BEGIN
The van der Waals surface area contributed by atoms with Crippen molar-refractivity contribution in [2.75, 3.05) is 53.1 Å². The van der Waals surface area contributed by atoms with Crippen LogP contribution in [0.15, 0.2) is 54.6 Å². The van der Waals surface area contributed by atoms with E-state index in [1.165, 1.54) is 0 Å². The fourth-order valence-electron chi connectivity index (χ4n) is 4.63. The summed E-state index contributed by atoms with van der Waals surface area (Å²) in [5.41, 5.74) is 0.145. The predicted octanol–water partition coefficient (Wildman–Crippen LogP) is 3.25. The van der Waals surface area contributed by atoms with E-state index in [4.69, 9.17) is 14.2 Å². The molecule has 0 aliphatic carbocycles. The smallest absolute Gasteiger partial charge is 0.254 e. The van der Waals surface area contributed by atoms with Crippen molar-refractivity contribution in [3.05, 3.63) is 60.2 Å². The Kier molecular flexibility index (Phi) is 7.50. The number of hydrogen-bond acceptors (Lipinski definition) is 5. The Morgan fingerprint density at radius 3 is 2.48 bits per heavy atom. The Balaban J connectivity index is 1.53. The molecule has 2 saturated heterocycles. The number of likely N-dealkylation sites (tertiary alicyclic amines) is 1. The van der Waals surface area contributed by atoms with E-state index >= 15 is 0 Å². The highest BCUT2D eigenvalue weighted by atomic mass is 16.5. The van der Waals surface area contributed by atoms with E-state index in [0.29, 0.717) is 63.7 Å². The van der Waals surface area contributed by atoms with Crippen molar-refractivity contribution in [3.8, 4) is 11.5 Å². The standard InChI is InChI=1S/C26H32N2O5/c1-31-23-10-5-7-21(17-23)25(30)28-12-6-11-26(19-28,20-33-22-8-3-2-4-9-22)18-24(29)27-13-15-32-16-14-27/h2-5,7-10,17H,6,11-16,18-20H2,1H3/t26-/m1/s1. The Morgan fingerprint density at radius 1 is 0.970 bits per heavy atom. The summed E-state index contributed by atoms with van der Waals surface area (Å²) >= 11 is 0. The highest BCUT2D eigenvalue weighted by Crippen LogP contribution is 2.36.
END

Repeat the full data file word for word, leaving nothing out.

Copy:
The van der Waals surface area contributed by atoms with Crippen molar-refractivity contribution in [2.75, 3.05) is 53.1 Å². The van der Waals surface area contributed by atoms with Crippen LogP contribution in [0.15, 0.2) is 54.6 Å². The van der Waals surface area contributed by atoms with E-state index in [1.165, 1.54) is 0 Å². The fourth-order valence-electron chi connectivity index (χ4n) is 4.63. The summed E-state index contributed by atoms with van der Waals surface area (Å²) in [5.41, 5.74) is 0.145. The predicted octanol–water partition coefficient (Wildman–Crippen LogP) is 3.25. The van der Waals surface area contributed by atoms with E-state index in [4.69, 9.17) is 14.2 Å². The molecule has 0 aliphatic carbocycles. The smallest absolute Gasteiger partial charge is 0.254 e. The van der Waals surface area contributed by atoms with Crippen molar-refractivity contribution in [3.05, 3.63) is 60.2 Å². The Kier molecular flexibility index (Phi) is 7.50. The number of hydrogen-bond acceptors (Lipinski definition) is 5. The Morgan fingerprint density at radius 3 is 2.48 bits per heavy atom. The Balaban J connectivity index is 1.53. The molecule has 2 saturated heterocycles. The number of likely N-dealkylation sites (tertiary alicyclic amines) is 1. The van der Waals surface area contributed by atoms with E-state index >= 15 is 0 Å². The highest BCUT2D eigenvalue weighted by atomic mass is 16.5. The van der Waals surface area contributed by atoms with E-state index in [0.29, 0.717) is 63.7 Å². The van der Waals surface area contributed by atoms with Crippen molar-refractivity contribution in [3.8, 4) is 11.5 Å². The standard InChI is InChI=1S/C26H32N2O5/c1-31-23-10-5-7-21(17-23)25(30)28-12-6-11-26(19-28,20-33-22-8-3-2-4-9-22)18-24(29)27-13-15-32-16-14-27/h2-5,7-10,17H,6,11-16,18-20H2,1H3/t26-/m1/s1. The Morgan fingerprint density at radius 1 is 0.970 bits per heavy atom. The summed E-state index contributed by atoms with van der Waals surface area (Å²) >= 11 is 0. The highest BCUT2D eigenvalue weighted by Crippen LogP contribution is 2.36.